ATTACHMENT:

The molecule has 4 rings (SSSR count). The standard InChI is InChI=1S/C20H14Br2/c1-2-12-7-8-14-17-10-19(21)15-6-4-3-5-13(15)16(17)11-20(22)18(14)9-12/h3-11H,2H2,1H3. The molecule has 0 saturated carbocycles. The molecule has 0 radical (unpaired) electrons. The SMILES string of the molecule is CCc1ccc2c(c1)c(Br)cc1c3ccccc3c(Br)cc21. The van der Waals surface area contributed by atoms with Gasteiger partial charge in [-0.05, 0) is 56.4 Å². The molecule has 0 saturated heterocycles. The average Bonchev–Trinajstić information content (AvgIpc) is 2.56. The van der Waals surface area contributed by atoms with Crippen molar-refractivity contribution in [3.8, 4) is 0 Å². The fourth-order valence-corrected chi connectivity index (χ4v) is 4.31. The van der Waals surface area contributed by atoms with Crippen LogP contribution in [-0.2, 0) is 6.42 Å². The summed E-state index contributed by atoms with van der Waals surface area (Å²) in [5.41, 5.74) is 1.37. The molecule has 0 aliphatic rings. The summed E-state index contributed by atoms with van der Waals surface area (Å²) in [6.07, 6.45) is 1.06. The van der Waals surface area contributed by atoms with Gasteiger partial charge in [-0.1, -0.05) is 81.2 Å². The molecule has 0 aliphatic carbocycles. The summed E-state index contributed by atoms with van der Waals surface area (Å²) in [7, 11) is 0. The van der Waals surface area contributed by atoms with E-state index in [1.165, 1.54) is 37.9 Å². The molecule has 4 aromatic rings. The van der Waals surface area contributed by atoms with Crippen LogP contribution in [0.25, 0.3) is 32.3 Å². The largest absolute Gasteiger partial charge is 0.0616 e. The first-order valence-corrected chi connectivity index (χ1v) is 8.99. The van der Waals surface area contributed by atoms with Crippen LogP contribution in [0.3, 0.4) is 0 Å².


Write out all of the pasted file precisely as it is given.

The molecule has 4 rings (SSSR count). The standard InChI is InChI=1S/C20H14Br2/c1-2-12-7-8-14-17-10-19(21)15-6-4-3-5-13(15)16(17)11-20(22)18(14)9-12/h3-11H,2H2,1H3. The molecule has 0 saturated carbocycles. The molecule has 0 radical (unpaired) electrons. The SMILES string of the molecule is CCc1ccc2c(c1)c(Br)cc1c3ccccc3c(Br)cc21. The van der Waals surface area contributed by atoms with Gasteiger partial charge in [-0.05, 0) is 56.4 Å². The molecule has 0 saturated heterocycles. The average Bonchev–Trinajstić information content (AvgIpc) is 2.56. The van der Waals surface area contributed by atoms with Crippen molar-refractivity contribution in [3.8, 4) is 0 Å². The fourth-order valence-corrected chi connectivity index (χ4v) is 4.31. The van der Waals surface area contributed by atoms with Crippen LogP contribution in [-0.2, 0) is 6.42 Å². The summed E-state index contributed by atoms with van der Waals surface area (Å²) in [5.41, 5.74) is 1.37. The molecule has 0 aliphatic rings. The summed E-state index contributed by atoms with van der Waals surface area (Å²) in [6.07, 6.45) is 1.06. The van der Waals surface area contributed by atoms with Gasteiger partial charge in [-0.1, -0.05) is 81.2 Å². The molecule has 0 aliphatic carbocycles. The summed E-state index contributed by atoms with van der Waals surface area (Å²) in [7, 11) is 0. The van der Waals surface area contributed by atoms with E-state index in [1.165, 1.54) is 37.9 Å². The molecule has 4 aromatic rings. The van der Waals surface area contributed by atoms with Crippen LogP contribution in [0.25, 0.3) is 32.3 Å². The largest absolute Gasteiger partial charge is 0.0616 e. The first-order valence-corrected chi connectivity index (χ1v) is 8.99. The van der Waals surface area contributed by atoms with Crippen LogP contribution in [0.3, 0.4) is 0 Å².